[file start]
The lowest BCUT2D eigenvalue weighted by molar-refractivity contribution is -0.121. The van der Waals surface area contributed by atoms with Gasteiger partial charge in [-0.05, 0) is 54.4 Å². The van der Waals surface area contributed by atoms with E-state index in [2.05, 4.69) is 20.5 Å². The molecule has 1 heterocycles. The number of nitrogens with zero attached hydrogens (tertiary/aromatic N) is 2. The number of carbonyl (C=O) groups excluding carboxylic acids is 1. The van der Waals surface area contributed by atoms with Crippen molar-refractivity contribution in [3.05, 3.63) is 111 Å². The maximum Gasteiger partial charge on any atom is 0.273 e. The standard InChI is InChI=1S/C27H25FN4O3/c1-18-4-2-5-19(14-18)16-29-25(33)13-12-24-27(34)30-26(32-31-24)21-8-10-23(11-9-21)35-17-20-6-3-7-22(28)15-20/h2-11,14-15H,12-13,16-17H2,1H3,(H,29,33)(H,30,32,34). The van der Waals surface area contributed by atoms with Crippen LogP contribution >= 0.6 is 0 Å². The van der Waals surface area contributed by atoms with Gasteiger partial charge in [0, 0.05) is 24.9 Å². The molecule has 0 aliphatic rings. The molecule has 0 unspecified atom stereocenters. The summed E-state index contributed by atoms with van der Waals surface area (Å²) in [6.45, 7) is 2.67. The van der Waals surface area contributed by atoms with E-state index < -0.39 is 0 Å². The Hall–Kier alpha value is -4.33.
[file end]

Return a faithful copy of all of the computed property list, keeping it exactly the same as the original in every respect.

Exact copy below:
The lowest BCUT2D eigenvalue weighted by molar-refractivity contribution is -0.121. The van der Waals surface area contributed by atoms with Gasteiger partial charge in [-0.05, 0) is 54.4 Å². The van der Waals surface area contributed by atoms with E-state index in [2.05, 4.69) is 20.5 Å². The molecule has 1 heterocycles. The number of nitrogens with zero attached hydrogens (tertiary/aromatic N) is 2. The number of carbonyl (C=O) groups excluding carboxylic acids is 1. The van der Waals surface area contributed by atoms with Crippen molar-refractivity contribution in [3.05, 3.63) is 111 Å². The maximum Gasteiger partial charge on any atom is 0.273 e. The standard InChI is InChI=1S/C27H25FN4O3/c1-18-4-2-5-19(14-18)16-29-25(33)13-12-24-27(34)30-26(32-31-24)21-8-10-23(11-9-21)35-17-20-6-3-7-22(28)15-20/h2-11,14-15H,12-13,16-17H2,1H3,(H,29,33)(H,30,32,34). The van der Waals surface area contributed by atoms with Crippen LogP contribution >= 0.6 is 0 Å². The van der Waals surface area contributed by atoms with Gasteiger partial charge in [0, 0.05) is 24.9 Å². The molecule has 0 aliphatic rings. The molecule has 0 unspecified atom stereocenters. The summed E-state index contributed by atoms with van der Waals surface area (Å²) in [6.45, 7) is 2.67. The van der Waals surface area contributed by atoms with E-state index < -0.39 is 0 Å². The Hall–Kier alpha value is -4.33.